[Be clever. Index.]
While I love talking about stock picks and gut investing, this type of investing is not where most of your money should be. Picking stocks is gambling, it is way too risky for your savings!
So how and where should you be investing? In index funds, no doubt. Index funds track the market by owning a bit of all the stocks. So if the market goes up, the index fund goes up. This tracking of the market is done by a computer algorithm with little to no human input, making them passively managed. You can choose from a fund that tracks the entire Standard+Poor’s 500 (the 500 leading companies in America), a fund that tracks the Wilshire 5000 (all publicly traded companies in America), or a fund that tracks a subset of the market, like international bonds, or pharmaceuticals, or energy. You can pretty much find a fund for any market segment, or for the market as a whole.
Index funds are different than actively managed mutual funds in two big ways. One, index funds do not try to beat the market, they try to match the market. Two, index funds are passively managed by algorithms, versus actively managed mutual funds where the stocks are hand-chosen.
Why invest in an Index Fund? Two big reasons. One, because the vast majority (usually around 80%) of actively managed funds do not beat their respective indexes! This has proven true over decades of study (the first index fund was started in 1975), in both up and down markets. Two, with Index Funds you pay no commission (in finance-talk this is called no-load) and you pay a very low percentage fee on the money you invest (called an expense ratio).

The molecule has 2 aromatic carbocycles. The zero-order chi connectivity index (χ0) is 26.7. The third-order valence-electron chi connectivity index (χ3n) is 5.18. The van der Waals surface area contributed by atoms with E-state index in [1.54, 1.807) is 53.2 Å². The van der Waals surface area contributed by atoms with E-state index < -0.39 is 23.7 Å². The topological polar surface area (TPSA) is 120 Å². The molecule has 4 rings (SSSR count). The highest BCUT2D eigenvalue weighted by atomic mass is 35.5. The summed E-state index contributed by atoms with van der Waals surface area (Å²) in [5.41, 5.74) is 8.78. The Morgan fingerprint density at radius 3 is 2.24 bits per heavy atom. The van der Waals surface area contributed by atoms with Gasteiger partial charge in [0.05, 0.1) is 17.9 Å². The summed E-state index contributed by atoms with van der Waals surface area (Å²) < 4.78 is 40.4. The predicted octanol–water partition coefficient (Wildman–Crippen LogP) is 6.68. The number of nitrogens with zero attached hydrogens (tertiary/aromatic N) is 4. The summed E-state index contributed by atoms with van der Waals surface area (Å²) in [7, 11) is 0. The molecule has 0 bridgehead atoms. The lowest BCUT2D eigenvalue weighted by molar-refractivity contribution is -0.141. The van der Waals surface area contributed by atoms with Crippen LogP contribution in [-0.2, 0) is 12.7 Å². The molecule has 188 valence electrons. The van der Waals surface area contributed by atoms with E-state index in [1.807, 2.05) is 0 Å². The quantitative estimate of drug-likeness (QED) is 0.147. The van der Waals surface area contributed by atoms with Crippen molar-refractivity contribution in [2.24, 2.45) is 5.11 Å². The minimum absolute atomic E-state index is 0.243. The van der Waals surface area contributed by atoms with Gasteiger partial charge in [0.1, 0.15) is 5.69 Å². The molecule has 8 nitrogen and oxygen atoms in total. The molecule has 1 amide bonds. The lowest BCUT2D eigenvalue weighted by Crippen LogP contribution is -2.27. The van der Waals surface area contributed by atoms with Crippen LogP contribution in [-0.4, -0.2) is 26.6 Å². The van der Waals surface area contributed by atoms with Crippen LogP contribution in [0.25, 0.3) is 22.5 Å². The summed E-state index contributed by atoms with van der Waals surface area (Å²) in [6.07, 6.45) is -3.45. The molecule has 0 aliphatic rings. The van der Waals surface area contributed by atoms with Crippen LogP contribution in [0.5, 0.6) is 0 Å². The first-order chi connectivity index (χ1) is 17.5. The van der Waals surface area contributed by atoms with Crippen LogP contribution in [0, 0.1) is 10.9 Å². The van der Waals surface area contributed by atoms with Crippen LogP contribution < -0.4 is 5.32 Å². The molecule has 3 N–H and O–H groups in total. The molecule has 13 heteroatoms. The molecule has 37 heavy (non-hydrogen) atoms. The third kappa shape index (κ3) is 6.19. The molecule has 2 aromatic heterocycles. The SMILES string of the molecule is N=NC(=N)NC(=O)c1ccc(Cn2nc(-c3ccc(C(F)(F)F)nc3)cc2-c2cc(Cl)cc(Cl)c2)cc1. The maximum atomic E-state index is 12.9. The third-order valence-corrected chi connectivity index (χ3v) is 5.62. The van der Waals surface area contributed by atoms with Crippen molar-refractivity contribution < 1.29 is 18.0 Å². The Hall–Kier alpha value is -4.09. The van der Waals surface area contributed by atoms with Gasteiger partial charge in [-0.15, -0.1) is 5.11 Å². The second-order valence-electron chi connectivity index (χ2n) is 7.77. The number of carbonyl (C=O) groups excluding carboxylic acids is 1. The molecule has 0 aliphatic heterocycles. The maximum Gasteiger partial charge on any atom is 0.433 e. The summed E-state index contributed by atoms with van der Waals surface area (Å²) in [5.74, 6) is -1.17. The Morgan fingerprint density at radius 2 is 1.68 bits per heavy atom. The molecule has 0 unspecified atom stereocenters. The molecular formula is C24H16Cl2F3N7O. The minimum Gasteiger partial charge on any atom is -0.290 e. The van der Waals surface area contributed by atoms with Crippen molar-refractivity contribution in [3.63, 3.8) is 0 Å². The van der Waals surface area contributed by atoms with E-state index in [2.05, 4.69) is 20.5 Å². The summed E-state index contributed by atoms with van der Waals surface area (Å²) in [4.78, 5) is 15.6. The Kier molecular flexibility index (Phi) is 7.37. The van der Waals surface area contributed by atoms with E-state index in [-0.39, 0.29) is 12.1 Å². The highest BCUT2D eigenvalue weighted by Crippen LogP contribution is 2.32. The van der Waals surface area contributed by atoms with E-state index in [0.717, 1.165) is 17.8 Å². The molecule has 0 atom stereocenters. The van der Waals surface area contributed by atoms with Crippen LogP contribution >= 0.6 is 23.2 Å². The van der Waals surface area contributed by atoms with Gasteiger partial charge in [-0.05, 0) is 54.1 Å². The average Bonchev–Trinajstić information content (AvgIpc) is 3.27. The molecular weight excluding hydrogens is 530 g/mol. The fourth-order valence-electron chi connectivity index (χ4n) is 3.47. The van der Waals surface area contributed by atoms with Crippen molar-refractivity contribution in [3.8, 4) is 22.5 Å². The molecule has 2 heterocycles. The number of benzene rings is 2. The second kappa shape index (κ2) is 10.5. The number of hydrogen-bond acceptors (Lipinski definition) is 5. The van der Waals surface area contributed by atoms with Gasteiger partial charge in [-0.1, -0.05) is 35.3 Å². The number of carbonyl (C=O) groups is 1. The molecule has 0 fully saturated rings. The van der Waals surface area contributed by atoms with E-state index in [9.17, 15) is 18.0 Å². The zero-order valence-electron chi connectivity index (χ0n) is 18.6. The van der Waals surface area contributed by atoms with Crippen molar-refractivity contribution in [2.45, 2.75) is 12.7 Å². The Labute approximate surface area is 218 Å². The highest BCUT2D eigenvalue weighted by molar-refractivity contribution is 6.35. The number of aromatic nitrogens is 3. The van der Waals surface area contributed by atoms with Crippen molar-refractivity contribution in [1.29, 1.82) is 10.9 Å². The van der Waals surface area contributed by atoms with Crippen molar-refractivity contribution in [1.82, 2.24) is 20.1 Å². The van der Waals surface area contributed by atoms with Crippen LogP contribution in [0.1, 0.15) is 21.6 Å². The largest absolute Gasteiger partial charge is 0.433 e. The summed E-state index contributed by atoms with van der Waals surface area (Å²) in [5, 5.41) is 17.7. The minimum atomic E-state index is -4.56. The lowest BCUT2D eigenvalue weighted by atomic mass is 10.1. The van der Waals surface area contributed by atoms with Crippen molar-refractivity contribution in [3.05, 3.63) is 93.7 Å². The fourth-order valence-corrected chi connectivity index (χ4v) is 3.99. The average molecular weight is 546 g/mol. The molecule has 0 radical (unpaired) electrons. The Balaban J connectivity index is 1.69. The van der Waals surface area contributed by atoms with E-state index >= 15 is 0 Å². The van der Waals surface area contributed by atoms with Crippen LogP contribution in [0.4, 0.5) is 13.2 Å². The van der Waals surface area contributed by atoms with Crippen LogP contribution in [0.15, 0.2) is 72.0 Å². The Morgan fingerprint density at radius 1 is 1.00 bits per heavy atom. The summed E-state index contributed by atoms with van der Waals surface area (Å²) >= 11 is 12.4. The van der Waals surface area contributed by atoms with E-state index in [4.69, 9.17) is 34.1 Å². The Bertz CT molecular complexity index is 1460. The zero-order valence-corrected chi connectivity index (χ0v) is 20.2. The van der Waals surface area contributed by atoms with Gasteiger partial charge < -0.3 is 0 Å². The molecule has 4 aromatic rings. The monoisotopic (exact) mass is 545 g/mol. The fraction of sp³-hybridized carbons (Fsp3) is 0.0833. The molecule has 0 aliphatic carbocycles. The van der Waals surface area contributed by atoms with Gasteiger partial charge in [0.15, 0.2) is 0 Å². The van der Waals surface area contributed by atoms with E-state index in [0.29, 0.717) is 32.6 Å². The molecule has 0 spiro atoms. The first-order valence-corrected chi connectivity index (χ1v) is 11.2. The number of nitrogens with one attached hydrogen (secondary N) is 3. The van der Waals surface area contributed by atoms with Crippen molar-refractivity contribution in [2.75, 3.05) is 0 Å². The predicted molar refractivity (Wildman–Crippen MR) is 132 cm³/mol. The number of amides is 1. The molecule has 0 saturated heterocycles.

So with an index fund chances are you will beat the return of an actively managed fund, while not paying a commission. And it turns out that fees matter – a lot.
Why are Index Funds so great? It’s easy to take them for granted now, but these are new and pretty revolutionary funds. Before Index Funds we were forced to pay high fees to invest with mutual funds that got lower returns than the market as a whole, especially once fees were considered. But then, inspired by many folk before him, the original indexer John Bogle came along. He founded Vanguard in 1974 and created the first index fund in 1975. He is kind of awesome and is a firm believer that costs matter. If you’re paying tons of fees your returns are going to suffer. He calls this, in the words of Louis Brandeis, being governed by the “relentless rules of humble arithmetic.”
[the rabbit is relentless and humble. and cute.]
How to invest in Index Funds? Go to Vanguard and open an account. Then look for index funds with no-load (remember this means you aren’t paying a commission) and a very low expense ratio (the percentage that you pay as a fee – it shouldn’t be higher than .4). Now continue to fund your account so you are buying gradually, and hold it so you don’t lose on transactional costs.
Think this sounds like investing for dummies? Think the top-dogs pick their own stocks or pay money managers to buy expensive mutual funds? Well, this is the exact same investment strategy as our friend Warren Buffet is setting out for his heirs. Yup.
And finally, one last quote to motivate you to listen to the studies and put your money in Index Funds instead of actively managed funds…from Brandeis’ 1914 book Other People’s Money that John Bogle pulled out about self serving financial management: